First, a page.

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Comedic Advice From Silent Film

By , 5 February, 2010, No Comment

At the Silent Film Archive, I found this scan of an article in the June 1926 issue of The Home Movie Journal, by Raymond Griffith, titled What People Laugh at and What They Don’t.

Page From June 1926 issue of The Home Movie Journal

Page From June 1926 issue of The Home Movie Journal

In this article you’ll find not only the golden keys to comedy, but proof that silent film comedies weren’t made merely of cheap simple sight gags like slipping on banana peels — in fact, the reason why I’ve never found slipping on bananas is actually mentioned in this article:

we even laugh when a man slips on a banana peel although that is not a healthy laugh for the next moment we realize he may have suffered real injury.

In my humble opinion, when you read this old article, you’ll see where many of today’s comedies, comedians, sitcoms, and cartoons have gone wrong; rather than focusing on discomfort and shared embarrassments, much of today’s comedic productions are just simply mean.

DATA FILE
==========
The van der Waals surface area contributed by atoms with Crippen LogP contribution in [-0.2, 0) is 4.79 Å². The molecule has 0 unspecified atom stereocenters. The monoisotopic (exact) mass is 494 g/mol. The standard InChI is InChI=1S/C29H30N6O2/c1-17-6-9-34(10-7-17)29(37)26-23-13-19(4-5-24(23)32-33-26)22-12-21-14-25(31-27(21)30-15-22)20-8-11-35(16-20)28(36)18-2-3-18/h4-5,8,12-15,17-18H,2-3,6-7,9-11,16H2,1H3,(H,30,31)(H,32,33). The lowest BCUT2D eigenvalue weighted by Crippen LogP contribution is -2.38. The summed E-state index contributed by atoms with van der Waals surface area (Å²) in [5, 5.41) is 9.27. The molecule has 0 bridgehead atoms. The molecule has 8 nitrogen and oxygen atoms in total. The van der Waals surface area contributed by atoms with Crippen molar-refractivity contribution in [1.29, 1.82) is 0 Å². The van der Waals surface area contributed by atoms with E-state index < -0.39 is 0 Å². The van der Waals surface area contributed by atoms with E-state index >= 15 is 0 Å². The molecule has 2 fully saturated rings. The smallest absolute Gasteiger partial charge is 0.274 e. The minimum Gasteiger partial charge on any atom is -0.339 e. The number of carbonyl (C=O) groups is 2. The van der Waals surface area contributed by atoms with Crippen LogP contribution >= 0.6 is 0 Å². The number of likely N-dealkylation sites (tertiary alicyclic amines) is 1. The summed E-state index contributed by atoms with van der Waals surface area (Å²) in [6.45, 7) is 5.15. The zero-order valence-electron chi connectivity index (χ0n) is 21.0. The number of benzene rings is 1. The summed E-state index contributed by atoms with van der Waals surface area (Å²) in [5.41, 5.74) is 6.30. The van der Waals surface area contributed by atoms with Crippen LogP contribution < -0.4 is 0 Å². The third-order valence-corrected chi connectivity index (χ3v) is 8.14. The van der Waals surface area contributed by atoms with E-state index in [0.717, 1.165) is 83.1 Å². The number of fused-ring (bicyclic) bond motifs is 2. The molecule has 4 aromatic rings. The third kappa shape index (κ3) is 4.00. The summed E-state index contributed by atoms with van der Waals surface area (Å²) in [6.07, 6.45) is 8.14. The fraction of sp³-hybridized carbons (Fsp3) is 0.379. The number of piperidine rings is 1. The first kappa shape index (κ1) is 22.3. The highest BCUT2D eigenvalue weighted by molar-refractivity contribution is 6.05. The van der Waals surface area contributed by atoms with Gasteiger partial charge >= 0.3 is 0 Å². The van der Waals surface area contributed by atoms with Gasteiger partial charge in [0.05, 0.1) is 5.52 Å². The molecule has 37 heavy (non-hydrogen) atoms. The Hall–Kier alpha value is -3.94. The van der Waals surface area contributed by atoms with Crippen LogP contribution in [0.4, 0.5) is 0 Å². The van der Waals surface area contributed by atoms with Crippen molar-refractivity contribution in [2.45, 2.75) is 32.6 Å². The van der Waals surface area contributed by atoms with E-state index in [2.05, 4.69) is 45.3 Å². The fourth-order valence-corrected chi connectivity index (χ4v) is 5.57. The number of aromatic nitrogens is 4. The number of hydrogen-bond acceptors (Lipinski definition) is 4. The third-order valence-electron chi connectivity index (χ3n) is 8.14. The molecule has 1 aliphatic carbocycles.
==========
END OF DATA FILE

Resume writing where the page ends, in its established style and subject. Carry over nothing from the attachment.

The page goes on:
Comedies must be clean and wholesome. That is very important. We may laugh at the joke of a comedy situation that is off-color, but we don’t mean it. The laugh is no more sincere when the cause is the man slipping and falling on a banana peel.

You can see and read the rest of the article here — I hope you do, and that you’ll let me know your thoughts.

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  • Kimba

    Just stumbled upon your blog…DELIGHTFUL! Having recently seen Cirque du Soliel’s Bananaschpeel (a modern take on classic vaudville), I must agree entirely! Most of modern comedy falls much flatter than the slip on the banana peel.

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